From Nature.com, is there anything trace amounts of CO2 can’t do? As if clownfish (the test subject) don’t already act funny.
The New Scientist says:
Carbon dioxide in the ocean acts like alcohol on fish, leaving them less able to judge risks and prone to losing their senses. The intoxication adds to the threats that global warming and ocean acidification pose to marine ecosystems.
Here’s the paper in Nature Climate Change:
Göran E. Nilsson, Danielle L. Dixson, Paolo Domenici, Mark I. McCormick, Christina Sørensen, Sue-Ann Watson & Philip L. Munday
Nature Climate Change (2012) doi:10.1038/nclimate1352
Received 18 August 2011, Accepted 29 November 2011, Published online 15 January 2012
Predicted future CO2 levels have been found to alter sensory responses and behaviour of marine fishes. Changes include increased boldness and activity, loss of behavioural lateralization, altered auditory preferences and impaired olfactory function1, 2, 3, 4, 5. Impaired olfactory function makes larval fish attracted to odours they normally avoid, including ones from predators and unfavourable habitats1, 3. These behavioural alterations have significant effects on mortality that may have far-reaching implications for population replenishment, community structure and ecosystem function2, 6. However, the underlying mechanism linking high CO2 to these diverse responses has been unknown. Here we show that abnormal olfactory preferences and loss of behavioural lateralization exhibited by two species of larval coral reef fish exposed to high CO2 can be rapidly and effectively reversed by treatment with an antagonist of the GABA-A receptor. GABA-A is a major neurotransmitter receptor in the vertebrate brain. Thus, our results indicate that high CO2 interferes with neurotransmitter function, a hitherto unrecognized threat to marine populations and ecosystems. Given the ubiquity and conserved function of GABA-A receptors, we predict that rising CO2 levels could cause sensory and behavioural impairment in a wide range of marine species, especially those that tightly control their acid–base balance through regulatory changes in HCO3− and Cl− levels.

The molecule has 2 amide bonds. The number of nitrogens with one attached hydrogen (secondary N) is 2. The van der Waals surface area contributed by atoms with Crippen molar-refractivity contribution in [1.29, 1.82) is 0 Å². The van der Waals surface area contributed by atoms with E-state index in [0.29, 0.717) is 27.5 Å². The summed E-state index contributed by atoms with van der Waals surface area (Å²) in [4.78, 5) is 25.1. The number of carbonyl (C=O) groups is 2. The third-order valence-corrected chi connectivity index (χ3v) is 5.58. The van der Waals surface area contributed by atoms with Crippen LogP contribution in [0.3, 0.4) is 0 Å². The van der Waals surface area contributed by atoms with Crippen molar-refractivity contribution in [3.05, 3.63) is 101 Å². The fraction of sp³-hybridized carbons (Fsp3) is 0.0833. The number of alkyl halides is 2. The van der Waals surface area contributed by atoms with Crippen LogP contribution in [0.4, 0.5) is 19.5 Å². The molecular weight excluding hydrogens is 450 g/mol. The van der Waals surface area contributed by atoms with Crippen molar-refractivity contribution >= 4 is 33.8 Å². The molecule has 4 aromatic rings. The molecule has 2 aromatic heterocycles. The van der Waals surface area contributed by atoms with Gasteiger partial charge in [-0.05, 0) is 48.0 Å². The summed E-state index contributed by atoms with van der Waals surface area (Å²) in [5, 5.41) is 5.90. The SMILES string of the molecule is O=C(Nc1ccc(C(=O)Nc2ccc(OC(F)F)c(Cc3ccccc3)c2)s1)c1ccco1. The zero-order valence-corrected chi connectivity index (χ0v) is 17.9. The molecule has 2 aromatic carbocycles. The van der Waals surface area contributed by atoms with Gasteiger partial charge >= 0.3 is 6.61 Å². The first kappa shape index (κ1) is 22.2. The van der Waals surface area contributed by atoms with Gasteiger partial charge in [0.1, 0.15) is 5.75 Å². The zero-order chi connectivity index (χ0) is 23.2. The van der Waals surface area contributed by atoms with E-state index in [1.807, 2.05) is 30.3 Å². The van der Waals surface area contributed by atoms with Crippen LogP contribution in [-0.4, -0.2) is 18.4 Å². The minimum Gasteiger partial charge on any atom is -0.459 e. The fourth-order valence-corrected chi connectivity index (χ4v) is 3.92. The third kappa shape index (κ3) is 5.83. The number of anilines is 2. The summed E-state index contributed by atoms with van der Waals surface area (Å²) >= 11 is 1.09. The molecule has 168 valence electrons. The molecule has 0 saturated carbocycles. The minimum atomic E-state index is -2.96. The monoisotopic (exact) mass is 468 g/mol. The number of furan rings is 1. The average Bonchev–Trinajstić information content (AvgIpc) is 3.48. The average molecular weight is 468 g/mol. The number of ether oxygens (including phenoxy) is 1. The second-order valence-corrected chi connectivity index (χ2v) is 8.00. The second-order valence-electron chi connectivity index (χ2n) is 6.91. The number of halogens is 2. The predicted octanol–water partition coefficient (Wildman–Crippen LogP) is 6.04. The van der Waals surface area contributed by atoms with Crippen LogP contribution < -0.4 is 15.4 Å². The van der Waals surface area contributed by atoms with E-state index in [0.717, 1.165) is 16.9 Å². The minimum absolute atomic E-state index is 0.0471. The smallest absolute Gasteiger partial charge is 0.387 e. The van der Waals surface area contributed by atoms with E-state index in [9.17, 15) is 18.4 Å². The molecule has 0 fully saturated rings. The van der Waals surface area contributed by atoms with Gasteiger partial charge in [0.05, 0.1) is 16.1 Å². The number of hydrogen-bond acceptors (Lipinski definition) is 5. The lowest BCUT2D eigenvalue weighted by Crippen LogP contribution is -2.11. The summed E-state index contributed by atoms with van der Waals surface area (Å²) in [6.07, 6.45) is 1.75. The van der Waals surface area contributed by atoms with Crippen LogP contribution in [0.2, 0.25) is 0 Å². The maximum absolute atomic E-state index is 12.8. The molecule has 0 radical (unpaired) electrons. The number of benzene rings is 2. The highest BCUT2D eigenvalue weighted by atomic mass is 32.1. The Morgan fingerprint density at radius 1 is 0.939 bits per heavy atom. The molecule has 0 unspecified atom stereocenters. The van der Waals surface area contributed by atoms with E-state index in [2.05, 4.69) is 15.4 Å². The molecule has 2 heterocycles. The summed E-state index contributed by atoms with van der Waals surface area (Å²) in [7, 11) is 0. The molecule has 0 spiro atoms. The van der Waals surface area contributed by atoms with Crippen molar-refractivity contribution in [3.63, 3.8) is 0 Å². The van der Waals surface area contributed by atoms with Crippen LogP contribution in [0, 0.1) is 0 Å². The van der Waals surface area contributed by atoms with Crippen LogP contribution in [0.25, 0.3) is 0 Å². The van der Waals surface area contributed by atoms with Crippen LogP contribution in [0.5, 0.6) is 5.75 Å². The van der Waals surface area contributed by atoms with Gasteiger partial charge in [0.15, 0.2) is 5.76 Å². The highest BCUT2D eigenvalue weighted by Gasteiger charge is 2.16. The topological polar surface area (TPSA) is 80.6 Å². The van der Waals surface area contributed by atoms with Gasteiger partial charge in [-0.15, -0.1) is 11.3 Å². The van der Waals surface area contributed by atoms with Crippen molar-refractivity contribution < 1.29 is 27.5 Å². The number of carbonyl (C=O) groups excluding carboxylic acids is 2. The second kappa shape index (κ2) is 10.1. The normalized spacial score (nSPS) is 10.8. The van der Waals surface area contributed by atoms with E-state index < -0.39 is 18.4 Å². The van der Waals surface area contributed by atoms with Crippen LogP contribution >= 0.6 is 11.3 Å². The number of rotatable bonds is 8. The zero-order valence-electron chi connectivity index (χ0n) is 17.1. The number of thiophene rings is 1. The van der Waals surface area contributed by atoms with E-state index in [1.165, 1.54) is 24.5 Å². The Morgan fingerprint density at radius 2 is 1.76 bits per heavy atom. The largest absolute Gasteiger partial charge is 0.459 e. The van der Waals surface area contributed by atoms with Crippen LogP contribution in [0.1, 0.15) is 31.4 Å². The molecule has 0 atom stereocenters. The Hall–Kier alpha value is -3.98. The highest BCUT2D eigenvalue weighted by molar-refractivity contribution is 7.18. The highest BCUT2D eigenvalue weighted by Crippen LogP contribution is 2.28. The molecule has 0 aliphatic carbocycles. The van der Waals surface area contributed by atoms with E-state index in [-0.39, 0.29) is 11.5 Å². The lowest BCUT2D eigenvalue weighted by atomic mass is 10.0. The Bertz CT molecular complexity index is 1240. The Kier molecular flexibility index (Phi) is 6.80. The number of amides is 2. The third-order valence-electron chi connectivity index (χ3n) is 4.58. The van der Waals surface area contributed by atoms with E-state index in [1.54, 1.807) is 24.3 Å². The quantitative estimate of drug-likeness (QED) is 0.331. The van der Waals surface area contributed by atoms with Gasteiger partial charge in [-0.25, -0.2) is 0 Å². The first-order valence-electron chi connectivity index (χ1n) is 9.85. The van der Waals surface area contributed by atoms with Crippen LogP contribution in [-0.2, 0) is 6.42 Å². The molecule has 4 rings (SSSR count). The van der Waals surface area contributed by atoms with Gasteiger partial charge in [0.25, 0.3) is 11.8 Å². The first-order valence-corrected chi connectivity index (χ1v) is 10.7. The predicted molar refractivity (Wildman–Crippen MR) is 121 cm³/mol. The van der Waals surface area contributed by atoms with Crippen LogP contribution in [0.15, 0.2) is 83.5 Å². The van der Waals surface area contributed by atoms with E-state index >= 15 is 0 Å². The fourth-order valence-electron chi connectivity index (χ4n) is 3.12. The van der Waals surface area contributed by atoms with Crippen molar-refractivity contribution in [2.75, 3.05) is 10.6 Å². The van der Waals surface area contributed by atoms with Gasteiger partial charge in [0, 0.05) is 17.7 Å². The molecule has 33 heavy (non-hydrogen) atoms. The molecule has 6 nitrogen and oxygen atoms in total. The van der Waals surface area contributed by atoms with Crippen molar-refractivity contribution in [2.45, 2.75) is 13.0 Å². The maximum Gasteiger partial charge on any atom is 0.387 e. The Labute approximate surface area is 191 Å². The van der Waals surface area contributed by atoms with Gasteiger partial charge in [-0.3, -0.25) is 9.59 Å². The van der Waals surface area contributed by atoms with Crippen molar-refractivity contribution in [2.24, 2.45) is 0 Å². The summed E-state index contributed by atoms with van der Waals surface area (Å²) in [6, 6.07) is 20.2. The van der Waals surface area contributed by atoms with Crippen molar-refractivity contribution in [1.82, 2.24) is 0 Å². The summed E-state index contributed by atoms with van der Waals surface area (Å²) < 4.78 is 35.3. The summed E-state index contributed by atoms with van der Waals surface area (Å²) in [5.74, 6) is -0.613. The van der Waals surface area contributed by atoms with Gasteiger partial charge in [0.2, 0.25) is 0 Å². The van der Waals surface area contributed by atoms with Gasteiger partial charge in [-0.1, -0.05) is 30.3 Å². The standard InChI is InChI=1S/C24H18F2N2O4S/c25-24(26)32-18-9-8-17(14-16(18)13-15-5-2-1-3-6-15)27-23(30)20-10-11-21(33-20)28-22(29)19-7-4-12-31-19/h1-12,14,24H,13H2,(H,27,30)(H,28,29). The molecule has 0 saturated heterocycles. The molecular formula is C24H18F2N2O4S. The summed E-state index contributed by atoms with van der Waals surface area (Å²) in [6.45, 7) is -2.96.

The Daily Bayonet sums up this research pretty well:
That researchers chose the colorful and movie-famous clownfish as the subject for their study instead of the toadfish or other, less photogenic, aquatic reef dwellers, has nothing to do with winning headlines and funding. Probably.